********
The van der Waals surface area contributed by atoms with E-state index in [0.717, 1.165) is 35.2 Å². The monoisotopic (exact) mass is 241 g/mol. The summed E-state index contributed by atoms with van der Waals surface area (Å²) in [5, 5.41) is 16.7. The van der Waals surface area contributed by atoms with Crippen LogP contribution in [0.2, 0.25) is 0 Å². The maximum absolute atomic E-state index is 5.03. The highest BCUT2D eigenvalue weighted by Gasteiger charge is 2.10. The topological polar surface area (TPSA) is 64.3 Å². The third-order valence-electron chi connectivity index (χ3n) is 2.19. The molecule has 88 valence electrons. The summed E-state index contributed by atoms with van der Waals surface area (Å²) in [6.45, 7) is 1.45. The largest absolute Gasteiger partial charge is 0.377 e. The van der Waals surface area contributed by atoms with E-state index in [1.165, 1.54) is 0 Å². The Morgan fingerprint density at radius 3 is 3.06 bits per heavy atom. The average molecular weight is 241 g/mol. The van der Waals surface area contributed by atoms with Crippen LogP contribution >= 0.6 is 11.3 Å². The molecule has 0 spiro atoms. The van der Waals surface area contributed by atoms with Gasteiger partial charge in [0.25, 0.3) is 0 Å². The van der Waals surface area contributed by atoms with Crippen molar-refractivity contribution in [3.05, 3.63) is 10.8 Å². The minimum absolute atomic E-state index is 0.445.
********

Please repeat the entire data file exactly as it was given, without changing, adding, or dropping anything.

The van der Waals surface area contributed by atoms with E-state index in [0.717, 1.165) is 35.2 Å². The monoisotopic (exact) mass is 241 g/mol. The summed E-state index contributed by atoms with van der Waals surface area (Å²) in [5, 5.41) is 16.7. The van der Waals surface area contributed by atoms with Crippen LogP contribution in [0.2, 0.25) is 0 Å². The maximum absolute atomic E-state index is 5.03. The highest BCUT2D eigenvalue weighted by Gasteiger charge is 2.10. The topological polar surface area (TPSA) is 64.3 Å². The third-order valence-electron chi connectivity index (χ3n) is 2.19. The molecule has 88 valence electrons. The summed E-state index contributed by atoms with van der Waals surface area (Å²) in [6.45, 7) is 1.45. The largest absolute Gasteiger partial charge is 0.377 e. The van der Waals surface area contributed by atoms with E-state index in [1.165, 1.54) is 0 Å². The Morgan fingerprint density at radius 3 is 3.06 bits per heavy atom. The average molecular weight is 241 g/mol. The van der Waals surface area contributed by atoms with Crippen LogP contribution >= 0.6 is 11.3 Å². The molecule has 0 spiro atoms. The van der Waals surface area contributed by atoms with Gasteiger partial charge in [0.25, 0.3) is 0 Å². The van der Waals surface area contributed by atoms with Crippen molar-refractivity contribution in [3.05, 3.63) is 10.8 Å². The minimum absolute atomic E-state index is 0.445.